The University of Massachusetts Amherst

Protein Homeostasis

Protein Homeostasis comprises all the cellular networks that maintain the proper structure and assembly of the cellular proteome, and it is essential to normal cell function. In the last decade an explosion of discoveries has indicated that imbalances in protein homeostasis are associated with many diseases, including neurodegenerative diseases like Alzheimer’s, Parkinson’s and Huntington’s, as well as many forms of cancer, diabetes, cystic fibrosis, lysosomal storage diseases, and more.

Improved understanding of protein homeostasis has promise of leading to new targets for small molecule modulators, and hence new therapeutic strategies against many of these diseases. Targeting protein homeostasis components also affords the opportunity to develop new antiinfectives, either by intervening with the protein homeostasis components of the pathogen, or targeting components of the host network that are hijacked by a pathogen.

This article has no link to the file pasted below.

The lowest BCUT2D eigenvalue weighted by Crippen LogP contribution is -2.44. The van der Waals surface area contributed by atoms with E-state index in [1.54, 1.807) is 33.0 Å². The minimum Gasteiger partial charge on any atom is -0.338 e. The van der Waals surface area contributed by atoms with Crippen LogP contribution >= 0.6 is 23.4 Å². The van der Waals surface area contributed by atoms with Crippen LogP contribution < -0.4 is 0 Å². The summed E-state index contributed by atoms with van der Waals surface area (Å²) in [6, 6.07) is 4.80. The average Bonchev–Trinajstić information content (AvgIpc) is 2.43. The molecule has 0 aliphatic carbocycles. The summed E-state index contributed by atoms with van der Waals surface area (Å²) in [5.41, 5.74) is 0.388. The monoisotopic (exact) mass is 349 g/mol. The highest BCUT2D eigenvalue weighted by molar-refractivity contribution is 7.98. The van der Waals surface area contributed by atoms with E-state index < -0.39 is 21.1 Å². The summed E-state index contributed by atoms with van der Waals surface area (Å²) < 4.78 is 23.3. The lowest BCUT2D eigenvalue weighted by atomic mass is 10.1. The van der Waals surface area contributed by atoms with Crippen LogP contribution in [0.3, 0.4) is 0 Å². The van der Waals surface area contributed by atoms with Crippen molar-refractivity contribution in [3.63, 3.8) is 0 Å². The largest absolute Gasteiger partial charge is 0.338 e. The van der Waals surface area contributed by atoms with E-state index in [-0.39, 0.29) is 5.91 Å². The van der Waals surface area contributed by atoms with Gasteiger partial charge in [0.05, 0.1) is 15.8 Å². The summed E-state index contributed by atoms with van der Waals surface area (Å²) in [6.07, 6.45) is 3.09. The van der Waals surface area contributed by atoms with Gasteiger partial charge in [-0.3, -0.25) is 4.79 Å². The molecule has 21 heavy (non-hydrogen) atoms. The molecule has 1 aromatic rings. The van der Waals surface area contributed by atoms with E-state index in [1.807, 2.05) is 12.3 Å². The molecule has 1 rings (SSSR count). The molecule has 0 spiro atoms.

Protein Homeostasis

Contact Info

Dan Hebert, Biochemistry and Molecular Biology